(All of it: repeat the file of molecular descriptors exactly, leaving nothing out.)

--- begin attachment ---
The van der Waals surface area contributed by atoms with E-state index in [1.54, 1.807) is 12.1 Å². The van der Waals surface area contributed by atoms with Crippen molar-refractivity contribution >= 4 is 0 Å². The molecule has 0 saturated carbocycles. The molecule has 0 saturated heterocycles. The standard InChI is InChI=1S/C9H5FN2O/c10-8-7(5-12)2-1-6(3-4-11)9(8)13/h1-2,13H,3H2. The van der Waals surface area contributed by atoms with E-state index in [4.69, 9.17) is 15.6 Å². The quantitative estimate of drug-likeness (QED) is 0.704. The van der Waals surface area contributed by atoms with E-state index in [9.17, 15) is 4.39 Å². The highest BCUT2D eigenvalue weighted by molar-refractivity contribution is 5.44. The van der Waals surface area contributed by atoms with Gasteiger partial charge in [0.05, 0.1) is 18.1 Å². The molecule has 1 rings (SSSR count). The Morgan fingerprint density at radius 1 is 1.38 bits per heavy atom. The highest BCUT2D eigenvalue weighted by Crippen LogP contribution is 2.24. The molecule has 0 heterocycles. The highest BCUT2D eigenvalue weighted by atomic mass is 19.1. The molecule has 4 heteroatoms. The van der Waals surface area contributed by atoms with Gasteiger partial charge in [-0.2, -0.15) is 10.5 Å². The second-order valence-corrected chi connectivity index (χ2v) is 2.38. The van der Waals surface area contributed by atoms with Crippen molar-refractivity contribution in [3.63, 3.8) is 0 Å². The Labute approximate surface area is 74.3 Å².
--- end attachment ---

The van der Waals surface area contributed by atoms with E-state index in [1.54, 1.807) is 12.1 Å². The van der Waals surface area contributed by atoms with Crippen molar-refractivity contribution >= 4 is 0 Å². The molecule has 0 saturated carbocycles. The molecule has 0 saturated heterocycles. The standard InChI is InChI=1S/C9H5FN2O/c10-8-7(5-12)2-1-6(3-4-11)9(8)13/h1-2,13H,3H2. The van der Waals surface area contributed by atoms with E-state index in [4.69, 9.17) is 15.6 Å². The quantitative estimate of drug-likeness (QED) is 0.704. The van der Waals surface area contributed by atoms with E-state index in [9.17, 15) is 4.39 Å². The highest BCUT2D eigenvalue weighted by molar-refractivity contribution is 5.44. The van der Waals surface area contributed by atoms with Gasteiger partial charge in [0.05, 0.1) is 18.1 Å². The molecule has 1 rings (SSSR count). The Morgan fingerprint density at radius 1 is 1.38 bits per heavy atom. The highest BCUT2D eigenvalue weighted by Crippen LogP contribution is 2.24. The molecule has 0 heterocycles. The highest BCUT2D eigenvalue weighted by atomic mass is 19.1. The molecule has 4 heteroatoms. The van der Waals surface area contributed by atoms with Gasteiger partial charge in [-0.2, -0.15) is 10.5 Å². The second-order valence-corrected chi connectivity index (χ2v) is 2.38. The van der Waals surface area contributed by atoms with Crippen molar-refractivity contribution in [3.63, 3.8) is 0 Å². The Labute approximate surface area is 74.3 Å².